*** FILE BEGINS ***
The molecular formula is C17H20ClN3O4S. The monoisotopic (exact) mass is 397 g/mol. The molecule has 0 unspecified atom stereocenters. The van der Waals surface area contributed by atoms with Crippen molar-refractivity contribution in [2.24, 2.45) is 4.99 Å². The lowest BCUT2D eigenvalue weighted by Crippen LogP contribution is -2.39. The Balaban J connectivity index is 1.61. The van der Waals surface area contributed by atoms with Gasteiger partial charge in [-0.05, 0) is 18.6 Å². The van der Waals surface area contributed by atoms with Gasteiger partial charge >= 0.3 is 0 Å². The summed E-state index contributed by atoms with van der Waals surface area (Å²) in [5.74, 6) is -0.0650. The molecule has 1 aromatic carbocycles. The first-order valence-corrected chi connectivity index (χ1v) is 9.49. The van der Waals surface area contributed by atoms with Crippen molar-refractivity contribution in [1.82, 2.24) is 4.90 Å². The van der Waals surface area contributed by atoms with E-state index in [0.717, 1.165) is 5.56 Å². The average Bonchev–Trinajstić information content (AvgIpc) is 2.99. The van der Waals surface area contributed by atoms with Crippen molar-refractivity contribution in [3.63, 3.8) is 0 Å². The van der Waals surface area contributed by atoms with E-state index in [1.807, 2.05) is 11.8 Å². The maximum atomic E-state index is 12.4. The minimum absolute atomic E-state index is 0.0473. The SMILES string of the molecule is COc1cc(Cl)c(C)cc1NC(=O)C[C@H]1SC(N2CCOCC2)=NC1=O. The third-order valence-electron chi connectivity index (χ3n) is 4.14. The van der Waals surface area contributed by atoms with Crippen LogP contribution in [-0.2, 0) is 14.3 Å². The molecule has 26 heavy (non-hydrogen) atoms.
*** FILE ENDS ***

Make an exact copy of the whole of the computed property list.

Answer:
The molecular formula is C17H20ClN3O4S. The monoisotopic (exact) mass is 397 g/mol. The molecule has 0 unspecified atom stereocenters. The van der Waals surface area contributed by atoms with Crippen molar-refractivity contribution in [2.24, 2.45) is 4.99 Å². The lowest BCUT2D eigenvalue weighted by Crippen LogP contribution is -2.39. The Balaban J connectivity index is 1.61. The van der Waals surface area contributed by atoms with Gasteiger partial charge in [-0.05, 0) is 18.6 Å². The van der Waals surface area contributed by atoms with Gasteiger partial charge >= 0.3 is 0 Å². The summed E-state index contributed by atoms with van der Waals surface area (Å²) in [5.74, 6) is -0.0650. The molecule has 1 aromatic carbocycles. The first-order valence-corrected chi connectivity index (χ1v) is 9.49. The van der Waals surface area contributed by atoms with Crippen molar-refractivity contribution in [1.82, 2.24) is 4.90 Å². The van der Waals surface area contributed by atoms with E-state index in [0.717, 1.165) is 5.56 Å². The average Bonchev–Trinajstić information content (AvgIpc) is 2.99. The van der Waals surface area contributed by atoms with Crippen molar-refractivity contribution in [3.63, 3.8) is 0 Å². The van der Waals surface area contributed by atoms with E-state index in [1.807, 2.05) is 11.8 Å². The maximum atomic E-state index is 12.4. The minimum absolute atomic E-state index is 0.0473. The SMILES string of the molecule is COc1cc(Cl)c(C)cc1NC(=O)C[C@H]1SC(N2CCOCC2)=NC1=O. The third-order valence-electron chi connectivity index (χ3n) is 4.14. The van der Waals surface area contributed by atoms with Crippen LogP contribution in [-0.2, 0) is 14.3 Å². The molecule has 26 heavy (non-hydrogen) atoms.